We all know VHS tapes did not last the technological test of time. Once DVDs and other digital sources took over, VHS tapes quickly became undesirable and then eventually unplayable. Very few people own the systems to play a VHS anymore and so the tapes face the fate of donation without much thought from their owners. But Joe Pickett and Nick Prueher collect those discarded VHS tapes — a hobby that started in 1991 with the discovery of an odd training video at a McDonald’s in Wisconsin — and present them to audiences across the US and Canada at the Found Footage Festival. Squirreled away from thrift stores, warehouses and dumpsters all over North America, the VHS collection of Pickett and Prueher is strange, weird, funny, stupid and altogether outrageous. And they’re bringing some of that oddball collection to Boulder on April 19 and to Denver’s Sie FilmCenter on April 20, 2018.

The festival takes audiences on a journey through the latest VHS discoveries of the duo, where Pickett and Prueher sprinkle in jokes, narration and where-are-they-now commentary. Impressions from the clips range from slapstick comedy to awkward-beyond-reason to just plain weird, and everything in between. As Prueher writes, “from the curiously-produced industrial training video to the forsaken home movie donated to Goodwill, the Found Footage Festival resurrects these forgotten treasures and serves them up in a lively celebration of all things found.” It’s not about understanding the clips on their own — it’s about appreciating that random moment in time, preserved on a shitty piece of technology.

Maybe this sounds too strange to you. But when you consider where the founders come from, it should make more sense. Pickett is a contributing writer for The Onion, and Prueher used to work at The Colbert Report and the Late Show with David Letterman. Together, they created the Kenny “K-Strass” Strasser, Chef Keith, and Chop & Steele pranks that fooled local morning TV news shows in the Midwest, garnering a lot of attention on YouTube — and with VICE News. As it turns out, one of the local morning shows did not appreciate the humor and sued the duo for fraud and conspiracy to commit fraud.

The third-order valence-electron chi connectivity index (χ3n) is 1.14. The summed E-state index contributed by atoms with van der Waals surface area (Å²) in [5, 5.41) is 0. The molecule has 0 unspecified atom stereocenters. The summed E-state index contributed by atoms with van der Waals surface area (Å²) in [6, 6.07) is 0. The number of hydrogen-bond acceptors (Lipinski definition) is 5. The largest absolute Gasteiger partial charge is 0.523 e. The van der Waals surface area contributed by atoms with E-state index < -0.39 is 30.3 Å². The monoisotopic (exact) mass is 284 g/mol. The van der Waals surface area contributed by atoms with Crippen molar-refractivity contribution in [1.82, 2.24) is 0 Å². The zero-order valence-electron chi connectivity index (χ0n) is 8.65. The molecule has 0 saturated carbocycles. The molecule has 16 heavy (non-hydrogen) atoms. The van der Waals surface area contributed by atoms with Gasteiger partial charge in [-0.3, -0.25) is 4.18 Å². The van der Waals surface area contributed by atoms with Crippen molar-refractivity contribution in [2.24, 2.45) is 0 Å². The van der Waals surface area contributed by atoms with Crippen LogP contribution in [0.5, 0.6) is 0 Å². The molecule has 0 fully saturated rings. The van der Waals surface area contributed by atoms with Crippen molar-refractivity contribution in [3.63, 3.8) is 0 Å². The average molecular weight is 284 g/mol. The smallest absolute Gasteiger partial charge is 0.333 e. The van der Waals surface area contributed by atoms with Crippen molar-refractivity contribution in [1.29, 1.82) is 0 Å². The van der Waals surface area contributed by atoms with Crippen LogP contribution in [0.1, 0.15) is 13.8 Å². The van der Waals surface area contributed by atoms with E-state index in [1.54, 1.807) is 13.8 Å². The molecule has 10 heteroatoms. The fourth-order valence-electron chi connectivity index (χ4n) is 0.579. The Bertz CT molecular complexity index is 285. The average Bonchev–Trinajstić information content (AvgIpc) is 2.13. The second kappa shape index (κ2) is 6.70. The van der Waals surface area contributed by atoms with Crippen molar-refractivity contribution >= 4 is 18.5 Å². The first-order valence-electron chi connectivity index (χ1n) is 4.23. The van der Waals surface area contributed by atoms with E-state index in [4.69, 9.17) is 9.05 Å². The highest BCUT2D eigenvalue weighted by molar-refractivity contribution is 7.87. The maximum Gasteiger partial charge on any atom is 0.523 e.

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So collecting random VHS videotapes is only one of the many bizarre avenues that Pickett and Prueher take in their quest for comedy. And the Found Footage Festival has been celebrated since its first show in 2004 in New York City. Since then, it’s been featured on The Tonight Show Starring Jimmy Fallon, Jimmy Kimmel Live! and as a TruTV series. Pickett and Prueher will be traveling to Colorado with their newest 2018 selection of “found films” and showing them for two nights only.

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Because Pickett and Prueher continue to collect VHS tapes, the Found Footage Festival continues to change, leading to “new” clips and videos that have never been seen before. Some of the highlights of what to expect at these upcoming shows are below, in Prueher’s words:

  • A collection of satanic panic videos from the ’80s, including “The Law Enforcement Guide to Satanic Cults”
  • Outtakes and on-air bloopers from over 10 years of North Dakota local news
  • A little-seen “Welcome Home Desert Storm” parade featuring Roseanne Barr and Gerardo
  • Exclusive selections from David Letterman’s VHS Collection, donated to the Found Footage Festival when Letterman retired from the Late Show
  • Never-before-seen footage of a prank pulled by Pickett and Prueher posing as a strongman duo named Chop & Steele, and the story of how it led to a federal lawsuit

Found Footage Festival screening at CU Boulder Visual Arts Complex is on April 19 at 8 p.m., tickets are $13 ($12 member) and at the Sie FilmCenter on April 20 at 9:30 p.m., tickets are $15 ($12 DFS member) and are available here.

More information (and a truly amazing archive of photos featuring VHS covers) visit the Found Footage Festival website.

All photography courtesy of Found Footage Festival on Facebook, unless otherwise noted. 

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